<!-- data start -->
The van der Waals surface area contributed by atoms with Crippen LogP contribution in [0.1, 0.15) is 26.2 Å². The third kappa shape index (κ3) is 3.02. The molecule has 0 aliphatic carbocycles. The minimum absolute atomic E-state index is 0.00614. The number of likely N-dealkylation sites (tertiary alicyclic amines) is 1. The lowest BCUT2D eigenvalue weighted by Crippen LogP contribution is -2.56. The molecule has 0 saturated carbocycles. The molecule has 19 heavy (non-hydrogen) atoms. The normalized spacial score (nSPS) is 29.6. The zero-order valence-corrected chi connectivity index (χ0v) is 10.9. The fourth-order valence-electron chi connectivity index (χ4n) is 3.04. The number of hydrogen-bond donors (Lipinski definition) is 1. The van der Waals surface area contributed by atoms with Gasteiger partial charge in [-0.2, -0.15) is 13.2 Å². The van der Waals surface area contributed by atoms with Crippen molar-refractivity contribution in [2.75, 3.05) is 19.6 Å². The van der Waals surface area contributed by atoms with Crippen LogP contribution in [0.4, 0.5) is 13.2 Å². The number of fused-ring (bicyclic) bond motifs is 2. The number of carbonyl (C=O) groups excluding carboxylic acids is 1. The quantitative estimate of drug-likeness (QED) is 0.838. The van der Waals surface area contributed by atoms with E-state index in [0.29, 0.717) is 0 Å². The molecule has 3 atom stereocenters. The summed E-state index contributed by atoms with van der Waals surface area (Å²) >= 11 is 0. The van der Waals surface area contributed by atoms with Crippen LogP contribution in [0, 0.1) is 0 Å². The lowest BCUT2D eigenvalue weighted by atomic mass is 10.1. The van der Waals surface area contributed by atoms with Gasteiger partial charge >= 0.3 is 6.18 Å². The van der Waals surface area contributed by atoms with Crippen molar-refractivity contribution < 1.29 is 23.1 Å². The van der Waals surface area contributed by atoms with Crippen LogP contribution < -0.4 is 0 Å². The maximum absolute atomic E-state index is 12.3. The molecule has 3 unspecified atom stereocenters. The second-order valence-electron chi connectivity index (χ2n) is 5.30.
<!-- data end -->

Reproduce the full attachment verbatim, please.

The van der Waals surface area contributed by atoms with Crippen LogP contribution in [0.1, 0.15) is 26.2 Å². The third kappa shape index (κ3) is 3.02. The molecule has 0 aliphatic carbocycles. The minimum absolute atomic E-state index is 0.00614. The number of likely N-dealkylation sites (tertiary alicyclic amines) is 1. The lowest BCUT2D eigenvalue weighted by Crippen LogP contribution is -2.56. The molecule has 0 saturated carbocycles. The molecule has 19 heavy (non-hydrogen) atoms. The normalized spacial score (nSPS) is 29.6. The zero-order valence-corrected chi connectivity index (χ0v) is 10.9. The fourth-order valence-electron chi connectivity index (χ4n) is 3.04. The number of hydrogen-bond donors (Lipinski definition) is 1. The van der Waals surface area contributed by atoms with Gasteiger partial charge in [-0.2, -0.15) is 13.2 Å². The van der Waals surface area contributed by atoms with Crippen molar-refractivity contribution in [2.75, 3.05) is 19.6 Å². The van der Waals surface area contributed by atoms with Crippen LogP contribution in [0.4, 0.5) is 13.2 Å². The number of fused-ring (bicyclic) bond motifs is 2. The number of carbonyl (C=O) groups excluding carboxylic acids is 1. The quantitative estimate of drug-likeness (QED) is 0.838. The van der Waals surface area contributed by atoms with E-state index in [0.29, 0.717) is 0 Å². The molecule has 3 atom stereocenters. The summed E-state index contributed by atoms with van der Waals surface area (Å²) >= 11 is 0. The van der Waals surface area contributed by atoms with Crippen LogP contribution in [0, 0.1) is 0 Å². The lowest BCUT2D eigenvalue weighted by atomic mass is 10.1. The van der Waals surface area contributed by atoms with Gasteiger partial charge >= 0.3 is 6.18 Å². The van der Waals surface area contributed by atoms with Crippen molar-refractivity contribution < 1.29 is 23.1 Å². The van der Waals surface area contributed by atoms with Crippen LogP contribution < -0.4 is 0 Å². The maximum absolute atomic E-state index is 12.3. The molecule has 3 unspecified atom stereocenters. The second-order valence-electron chi connectivity index (χ2n) is 5.30.